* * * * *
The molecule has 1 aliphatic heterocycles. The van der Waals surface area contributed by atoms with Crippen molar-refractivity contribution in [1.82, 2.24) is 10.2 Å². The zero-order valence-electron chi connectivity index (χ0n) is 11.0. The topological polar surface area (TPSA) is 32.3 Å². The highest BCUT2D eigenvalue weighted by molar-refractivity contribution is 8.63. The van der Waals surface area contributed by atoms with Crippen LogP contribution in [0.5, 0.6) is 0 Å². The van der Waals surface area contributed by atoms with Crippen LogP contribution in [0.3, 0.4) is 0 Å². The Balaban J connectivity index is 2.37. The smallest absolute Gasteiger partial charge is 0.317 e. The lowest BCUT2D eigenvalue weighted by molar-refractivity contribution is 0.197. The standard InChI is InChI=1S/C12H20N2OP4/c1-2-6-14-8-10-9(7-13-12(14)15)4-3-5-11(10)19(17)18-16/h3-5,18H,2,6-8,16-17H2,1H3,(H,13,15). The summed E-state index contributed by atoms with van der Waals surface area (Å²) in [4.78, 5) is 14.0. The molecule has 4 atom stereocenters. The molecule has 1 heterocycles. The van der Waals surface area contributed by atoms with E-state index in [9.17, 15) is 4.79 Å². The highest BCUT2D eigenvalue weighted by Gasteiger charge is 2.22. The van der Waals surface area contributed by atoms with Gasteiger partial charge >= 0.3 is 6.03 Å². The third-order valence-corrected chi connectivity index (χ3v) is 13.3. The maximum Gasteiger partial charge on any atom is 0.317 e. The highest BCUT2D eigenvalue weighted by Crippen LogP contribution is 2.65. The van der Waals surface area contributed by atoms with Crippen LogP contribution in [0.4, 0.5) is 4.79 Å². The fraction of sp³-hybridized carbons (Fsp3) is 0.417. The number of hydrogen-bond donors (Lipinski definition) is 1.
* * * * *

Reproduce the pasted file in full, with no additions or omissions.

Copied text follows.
The molecule has 1 aliphatic heterocycles. The van der Waals surface area contributed by atoms with Crippen molar-refractivity contribution in [1.82, 2.24) is 10.2 Å². The zero-order valence-electron chi connectivity index (χ0n) is 11.0. The topological polar surface area (TPSA) is 32.3 Å². The highest BCUT2D eigenvalue weighted by molar-refractivity contribution is 8.63. The van der Waals surface area contributed by atoms with Crippen LogP contribution in [0.5, 0.6) is 0 Å². The van der Waals surface area contributed by atoms with Crippen LogP contribution in [0.3, 0.4) is 0 Å². The Balaban J connectivity index is 2.37. The smallest absolute Gasteiger partial charge is 0.317 e. The lowest BCUT2D eigenvalue weighted by molar-refractivity contribution is 0.197. The standard InChI is InChI=1S/C12H20N2OP4/c1-2-6-14-8-10-9(7-13-12(14)15)4-3-5-11(10)19(17)18-16/h3-5,18H,2,6-8,16-17H2,1H3,(H,13,15). The summed E-state index contributed by atoms with van der Waals surface area (Å²) in [4.78, 5) is 14.0. The molecule has 4 atom stereocenters. The molecule has 1 heterocycles. The van der Waals surface area contributed by atoms with E-state index in [9.17, 15) is 4.79 Å². The highest BCUT2D eigenvalue weighted by Gasteiger charge is 2.22. The van der Waals surface area contributed by atoms with Gasteiger partial charge >= 0.3 is 6.03 Å². The third-order valence-corrected chi connectivity index (χ3v) is 13.3. The maximum Gasteiger partial charge on any atom is 0.317 e. The highest BCUT2D eigenvalue weighted by Crippen LogP contribution is 2.65. The van der Waals surface area contributed by atoms with Crippen LogP contribution in [0.4, 0.5) is 4.79 Å². The fraction of sp³-hybridized carbons (Fsp3) is 0.417. The number of hydrogen-bond donors (Lipinski definition) is 1.